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The eagerness to concentrate on money matters overshadowed several significant education reform proposals contained in Gov. Norm Bangerter's recent budget address.

The governor's proposals, which will show up in legislative proposals for the upcoming session, include:- Discussion of local taxing options that would generate more state support for districts willing to raise property taxes for education.

- More local control of how education funds are spent.

- Requirements for more accountability for schools to the state and to the public.

- A process that would allow individuals who did not attend education courses in college to receive alternative certification so they could teach in Utah schools.

- A fund to reward 10 Utah schools to the tune of $10,000 each for stretching their efforts.

Bangerter suggested that Utahns who say they are willing to support greater funding for education "put their money where their mouth is" by voting for increased local taxes. In return, he said, the state would increase its support for those districts.

Only two districts - Salt Lake and Park City - come close to using the entire 10 mills of voted leeway allowed by the state to enrich education financing. Only 20 districts have voted any part of the 10 mills. The state now offers $20 per weighted pupil unit (the basic per-child state contribution to education) for the first two mills of voted leeway. The state would double that to cover the first four mills in districts that increased local taxes.

Bangerter said he will "consider a request from educators for a locally board-controlled leeway program within the currently allowed 10-mill ceiling."

The governor also wants to expand the block grant program that unties state strings from some categories of funding. Six districts now are in the second year of a proposed three-year pilot of the concept. Some critics say premature involvement of other districts in the program will destroy the value of the pilot project. The six pilot districts have been positive in their reports about the expanded local control of education spending.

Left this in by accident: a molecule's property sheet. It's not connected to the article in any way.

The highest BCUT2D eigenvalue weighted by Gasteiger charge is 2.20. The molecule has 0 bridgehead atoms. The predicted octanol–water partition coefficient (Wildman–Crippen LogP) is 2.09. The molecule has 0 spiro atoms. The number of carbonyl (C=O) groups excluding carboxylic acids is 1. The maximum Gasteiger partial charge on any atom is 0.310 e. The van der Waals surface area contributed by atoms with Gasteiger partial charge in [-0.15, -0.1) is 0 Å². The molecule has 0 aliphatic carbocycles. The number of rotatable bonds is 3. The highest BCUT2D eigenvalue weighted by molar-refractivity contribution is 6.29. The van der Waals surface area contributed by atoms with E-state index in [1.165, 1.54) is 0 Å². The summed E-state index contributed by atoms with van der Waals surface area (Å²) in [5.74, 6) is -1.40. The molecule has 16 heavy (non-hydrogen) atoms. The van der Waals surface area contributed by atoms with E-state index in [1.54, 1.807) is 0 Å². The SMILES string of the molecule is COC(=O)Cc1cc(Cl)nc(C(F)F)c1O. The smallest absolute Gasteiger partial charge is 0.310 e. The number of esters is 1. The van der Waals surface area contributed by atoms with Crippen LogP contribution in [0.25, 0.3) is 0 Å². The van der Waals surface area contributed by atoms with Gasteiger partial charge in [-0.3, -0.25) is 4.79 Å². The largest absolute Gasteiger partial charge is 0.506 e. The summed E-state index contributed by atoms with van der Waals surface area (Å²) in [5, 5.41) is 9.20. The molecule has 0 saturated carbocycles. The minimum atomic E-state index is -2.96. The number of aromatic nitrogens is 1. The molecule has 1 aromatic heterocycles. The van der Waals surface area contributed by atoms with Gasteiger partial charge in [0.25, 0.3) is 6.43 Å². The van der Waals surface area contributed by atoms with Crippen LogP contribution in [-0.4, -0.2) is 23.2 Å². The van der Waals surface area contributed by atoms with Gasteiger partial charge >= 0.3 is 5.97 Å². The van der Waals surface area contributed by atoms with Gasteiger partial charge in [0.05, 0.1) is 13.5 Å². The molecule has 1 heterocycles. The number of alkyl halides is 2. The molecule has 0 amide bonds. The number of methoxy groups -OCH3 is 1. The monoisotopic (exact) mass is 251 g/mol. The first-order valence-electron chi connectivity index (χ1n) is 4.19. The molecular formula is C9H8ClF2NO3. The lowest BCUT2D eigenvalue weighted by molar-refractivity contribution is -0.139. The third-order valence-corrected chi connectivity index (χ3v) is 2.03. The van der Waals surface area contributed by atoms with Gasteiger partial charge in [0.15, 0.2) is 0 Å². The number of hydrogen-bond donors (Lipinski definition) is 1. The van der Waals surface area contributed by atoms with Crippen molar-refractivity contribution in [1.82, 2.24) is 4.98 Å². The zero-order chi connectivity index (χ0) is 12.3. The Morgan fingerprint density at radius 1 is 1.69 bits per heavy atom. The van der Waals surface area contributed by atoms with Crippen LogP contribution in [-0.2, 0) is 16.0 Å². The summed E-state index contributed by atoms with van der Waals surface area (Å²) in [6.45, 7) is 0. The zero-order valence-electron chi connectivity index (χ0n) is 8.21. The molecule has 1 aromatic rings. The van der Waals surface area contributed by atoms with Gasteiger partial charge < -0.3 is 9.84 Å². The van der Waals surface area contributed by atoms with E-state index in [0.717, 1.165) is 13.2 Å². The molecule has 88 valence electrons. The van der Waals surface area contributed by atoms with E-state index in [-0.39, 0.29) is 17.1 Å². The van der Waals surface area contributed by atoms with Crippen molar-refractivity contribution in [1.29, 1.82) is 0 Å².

At the same time, the governor has proposed making direct allocations of some education funds to districts, rather than having them funneled through the State Office of Education. The districts then would contract with the state office for desired services, he said.

Unnecessary administrative costs could be eliminated through this process, Bangerter said.

No specific details have been proposed, but the governor, in his speech, called for education leaders at state and local levels to work out a plan before the Legislature ends its 1990 session.

Bangerter, who has taken a strong pro-local control position, believes more local decision-making authority must be balanced with an increase in accountability.

He is calling for Utah's participation in a national assessment program _ a move that has been resisted by the State Office of Education - an increase in statewide testing of the core curriculum, and publishing of school-by-school comparisons.

If the Legislature appropriates the $100,000 he has requested for recognition, the governor will establish a committee and invite all schools to compete on the basis of improvement. Applicants would be judged on progress, not on current excellence alone, so all schools would have a chance at the $10,000 awards, said Colleen Colton, the governor's education aide.

Alternative routes to the classroom already are available in Utah to a degree, Colton said, but the governor wants to increase the potential for getting capable people into teaching positions. He proposes a one-year internship for would-be teachers who have not completed the prescribed college courses in education. He also envisions expanded use of paraprofessionals in schools, under the direct supervision of teachers.

There is some resistance to increasing the number of uncertified teachers in Utah classrooms. Alternative certification has been used primarily in states experiencing teacher shortages, opponents say, and Utah has no such shortage.

Debate already has begun on some of the items in the governor's proposed school reform agenda, and others will certainly come up during the Legislature's winter session.